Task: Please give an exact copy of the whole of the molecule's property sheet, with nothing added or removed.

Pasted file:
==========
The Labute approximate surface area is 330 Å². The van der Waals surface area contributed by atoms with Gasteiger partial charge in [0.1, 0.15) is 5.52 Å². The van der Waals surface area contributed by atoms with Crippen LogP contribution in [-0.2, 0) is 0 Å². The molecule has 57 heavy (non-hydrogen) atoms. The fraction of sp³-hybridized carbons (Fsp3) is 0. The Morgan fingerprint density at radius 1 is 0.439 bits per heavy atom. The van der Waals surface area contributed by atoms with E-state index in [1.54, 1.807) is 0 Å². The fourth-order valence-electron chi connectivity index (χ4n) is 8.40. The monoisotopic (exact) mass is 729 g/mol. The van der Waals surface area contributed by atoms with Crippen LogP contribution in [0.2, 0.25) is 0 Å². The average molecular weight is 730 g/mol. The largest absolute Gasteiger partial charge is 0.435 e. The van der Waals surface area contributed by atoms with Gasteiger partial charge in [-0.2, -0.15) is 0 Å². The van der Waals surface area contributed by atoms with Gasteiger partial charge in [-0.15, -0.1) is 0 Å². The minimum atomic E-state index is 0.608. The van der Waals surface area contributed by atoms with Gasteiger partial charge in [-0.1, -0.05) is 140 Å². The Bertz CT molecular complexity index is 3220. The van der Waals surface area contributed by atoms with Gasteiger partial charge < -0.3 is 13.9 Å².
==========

The Labute approximate surface area is 330 Å². The van der Waals surface area contributed by atoms with Gasteiger partial charge in [0.1, 0.15) is 5.52 Å². The van der Waals surface area contributed by atoms with Crippen LogP contribution in [-0.2, 0) is 0 Å². The molecule has 57 heavy (non-hydrogen) atoms. The fraction of sp³-hybridized carbons (Fsp3) is 0. The Morgan fingerprint density at radius 1 is 0.439 bits per heavy atom. The van der Waals surface area contributed by atoms with E-state index in [1.54, 1.807) is 0 Å². The fourth-order valence-electron chi connectivity index (χ4n) is 8.40. The monoisotopic (exact) mass is 729 g/mol. The van der Waals surface area contributed by atoms with Crippen LogP contribution in [0.2, 0.25) is 0 Å². The average molecular weight is 730 g/mol. The largest absolute Gasteiger partial charge is 0.435 e. The van der Waals surface area contributed by atoms with Gasteiger partial charge in [-0.2, -0.15) is 0 Å². The van der Waals surface area contributed by atoms with Gasteiger partial charge in [-0.15, -0.1) is 0 Å². The minimum atomic E-state index is 0.608. The van der Waals surface area contributed by atoms with Gasteiger partial charge in [-0.1, -0.05) is 140 Å². The Bertz CT molecular complexity index is 3220. The van der Waals surface area contributed by atoms with Gasteiger partial charge < -0.3 is 13.9 Å².